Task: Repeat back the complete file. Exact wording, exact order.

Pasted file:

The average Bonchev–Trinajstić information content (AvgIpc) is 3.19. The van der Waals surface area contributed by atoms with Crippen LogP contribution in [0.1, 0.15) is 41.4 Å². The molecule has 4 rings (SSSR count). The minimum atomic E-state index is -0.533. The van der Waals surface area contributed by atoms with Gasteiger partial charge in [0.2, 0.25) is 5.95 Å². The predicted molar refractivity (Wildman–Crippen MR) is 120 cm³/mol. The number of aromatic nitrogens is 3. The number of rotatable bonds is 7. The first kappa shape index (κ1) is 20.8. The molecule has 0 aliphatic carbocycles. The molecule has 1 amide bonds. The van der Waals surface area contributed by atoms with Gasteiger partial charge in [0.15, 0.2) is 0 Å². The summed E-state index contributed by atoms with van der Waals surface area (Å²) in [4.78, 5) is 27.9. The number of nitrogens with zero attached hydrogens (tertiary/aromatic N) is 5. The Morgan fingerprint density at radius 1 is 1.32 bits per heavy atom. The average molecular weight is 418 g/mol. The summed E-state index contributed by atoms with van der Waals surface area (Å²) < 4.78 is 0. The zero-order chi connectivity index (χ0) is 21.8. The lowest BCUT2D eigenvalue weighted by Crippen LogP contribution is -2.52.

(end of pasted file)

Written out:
The average Bonchev–Trinajstić information content (AvgIpc) is 3.19. The van der Waals surface area contributed by atoms with Crippen LogP contribution in [0.1, 0.15) is 41.4 Å². The molecule has 4 rings (SSSR count). The minimum atomic E-state index is -0.533. The van der Waals surface area contributed by atoms with Gasteiger partial charge in [0.2, 0.25) is 5.95 Å². The predicted molar refractivity (Wildman–Crippen MR) is 120 cm³/mol. The number of aromatic nitrogens is 3. The number of rotatable bonds is 7. The first kappa shape index (κ1) is 20.8. The molecule has 0 aliphatic carbocycles. The molecule has 1 amide bonds. The van der Waals surface area contributed by atoms with Gasteiger partial charge in [0.15, 0.2) is 0 Å². The summed E-state index contributed by atoms with van der Waals surface area (Å²) in [4.78, 5) is 27.9. The number of nitrogens with zero attached hydrogens (tertiary/aromatic N) is 5. The Morgan fingerprint density at radius 1 is 1.32 bits per heavy atom. The average molecular weight is 418 g/mol. The summed E-state index contributed by atoms with van der Waals surface area (Å²) < 4.78 is 0. The zero-order chi connectivity index (χ0) is 21.8. The lowest BCUT2D eigenvalue weighted by Crippen LogP contribution is -2.52.